Cameroon’s Dja Faunal Reserve is one of the largest undisturbed areas in Africa. Elephants trample through the trees, monkeys call to one another, and insects hum, all with barely any human interference. The lack of roads and dense forest have protected the biodiversity there, but the same remoteness has left the impact of climate change on the area little understood. Instead of trying to set up camp for a few weeks at a time, researchers are turning to tools they hope will gather data delicately and indefinitely.
“So often the science stops when you leave these places,” says Shah Selbe, a former rocket scientist and the co-founder of FieldKit, a Los Angeles nonprofit building open-source tools to gather conservation data. “If we can create low-cost tools that make monitoring easier, we can start to get more data.”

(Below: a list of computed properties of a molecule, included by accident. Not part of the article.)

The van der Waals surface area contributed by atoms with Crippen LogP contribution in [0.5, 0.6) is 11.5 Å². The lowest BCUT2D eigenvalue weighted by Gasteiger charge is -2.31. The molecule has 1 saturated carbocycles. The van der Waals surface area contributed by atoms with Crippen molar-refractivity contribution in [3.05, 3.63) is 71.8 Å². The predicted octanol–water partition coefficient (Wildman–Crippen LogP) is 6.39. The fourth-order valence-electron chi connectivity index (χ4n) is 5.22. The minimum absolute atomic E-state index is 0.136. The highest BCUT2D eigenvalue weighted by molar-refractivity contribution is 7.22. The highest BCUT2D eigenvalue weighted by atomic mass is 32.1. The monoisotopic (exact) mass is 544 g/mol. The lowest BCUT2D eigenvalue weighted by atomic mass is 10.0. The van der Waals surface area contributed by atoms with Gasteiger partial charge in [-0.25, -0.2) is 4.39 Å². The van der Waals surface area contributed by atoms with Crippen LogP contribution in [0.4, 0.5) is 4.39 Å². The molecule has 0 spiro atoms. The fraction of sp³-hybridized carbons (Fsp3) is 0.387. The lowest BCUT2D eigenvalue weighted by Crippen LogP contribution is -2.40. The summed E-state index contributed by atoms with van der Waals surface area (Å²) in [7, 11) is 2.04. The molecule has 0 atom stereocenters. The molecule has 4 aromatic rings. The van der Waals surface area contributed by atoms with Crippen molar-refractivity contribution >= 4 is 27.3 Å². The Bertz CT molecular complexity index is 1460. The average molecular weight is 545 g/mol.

Big Data has transformed industries from finance to drug discovery. Conservationists, however, haven’t had the same access to deep data sets because of the difficulty and cost involved in gathering data in the wilderness.
To help, startups are developing open-source technology built to monitor the environment, from equipment that records the sounds of the forest to devices that collect data on weather conditions. The hope is that open-source tech will make it cheap enough to gather data. In turn, the data could lend greater insights into where to focus efforts to save endangered species and tackle the effects of climate change.
The open-source movement advocates sharing design information so that anyone can inspect and improve upon the tools that are built. Often, the groups behind the tech are nonprofits, typically resulting in hardware and software that are cheaper than commercial counterparts. Researchers can adapt the tools without worrying about breaking a user agreement or warranty. With more adaptable tools, projects could range from learning about a single species to ecosystems as large as the polar regions.